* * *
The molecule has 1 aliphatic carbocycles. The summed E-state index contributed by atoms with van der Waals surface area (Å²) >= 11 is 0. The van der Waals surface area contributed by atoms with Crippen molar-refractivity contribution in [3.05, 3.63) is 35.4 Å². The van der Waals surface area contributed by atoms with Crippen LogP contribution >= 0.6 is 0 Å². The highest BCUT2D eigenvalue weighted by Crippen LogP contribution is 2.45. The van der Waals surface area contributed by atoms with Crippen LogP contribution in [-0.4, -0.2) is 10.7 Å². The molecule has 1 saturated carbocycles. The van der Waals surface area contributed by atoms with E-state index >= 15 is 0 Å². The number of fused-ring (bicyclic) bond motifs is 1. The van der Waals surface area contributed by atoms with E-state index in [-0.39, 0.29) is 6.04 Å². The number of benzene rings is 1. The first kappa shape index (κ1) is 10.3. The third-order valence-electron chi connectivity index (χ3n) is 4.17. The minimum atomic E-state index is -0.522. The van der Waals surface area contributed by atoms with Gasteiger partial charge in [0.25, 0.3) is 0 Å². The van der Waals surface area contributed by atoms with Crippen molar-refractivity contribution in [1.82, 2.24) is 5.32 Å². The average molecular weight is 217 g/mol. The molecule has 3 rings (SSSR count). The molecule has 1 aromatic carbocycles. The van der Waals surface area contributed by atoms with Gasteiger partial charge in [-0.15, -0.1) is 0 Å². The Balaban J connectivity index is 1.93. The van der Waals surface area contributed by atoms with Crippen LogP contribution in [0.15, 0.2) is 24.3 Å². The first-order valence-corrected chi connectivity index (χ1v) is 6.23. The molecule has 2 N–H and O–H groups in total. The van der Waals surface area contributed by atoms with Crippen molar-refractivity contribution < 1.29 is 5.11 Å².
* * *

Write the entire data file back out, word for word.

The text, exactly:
The molecule has 1 aliphatic carbocycles. The summed E-state index contributed by atoms with van der Waals surface area (Å²) >= 11 is 0. The van der Waals surface area contributed by atoms with Crippen molar-refractivity contribution in [3.05, 3.63) is 35.4 Å². The van der Waals surface area contributed by atoms with Crippen LogP contribution >= 0.6 is 0 Å². The highest BCUT2D eigenvalue weighted by Crippen LogP contribution is 2.45. The van der Waals surface area contributed by atoms with Crippen LogP contribution in [-0.4, -0.2) is 10.7 Å². The molecule has 1 saturated carbocycles. The van der Waals surface area contributed by atoms with E-state index >= 15 is 0 Å². The number of fused-ring (bicyclic) bond motifs is 1. The van der Waals surface area contributed by atoms with E-state index in [-0.39, 0.29) is 6.04 Å². The number of benzene rings is 1. The first kappa shape index (κ1) is 10.3. The third-order valence-electron chi connectivity index (χ3n) is 4.17. The minimum atomic E-state index is -0.522. The van der Waals surface area contributed by atoms with Gasteiger partial charge in [0.25, 0.3) is 0 Å². The van der Waals surface area contributed by atoms with Crippen molar-refractivity contribution in [1.82, 2.24) is 5.32 Å². The average molecular weight is 217 g/mol. The molecule has 3 rings (SSSR count). The molecule has 1 aromatic carbocycles. The van der Waals surface area contributed by atoms with Gasteiger partial charge in [-0.15, -0.1) is 0 Å². The Balaban J connectivity index is 1.93. The van der Waals surface area contributed by atoms with Crippen LogP contribution in [0.15, 0.2) is 24.3 Å². The first-order valence-corrected chi connectivity index (χ1v) is 6.23. The molecule has 2 N–H and O–H groups in total. The van der Waals surface area contributed by atoms with Crippen molar-refractivity contribution < 1.29 is 5.11 Å².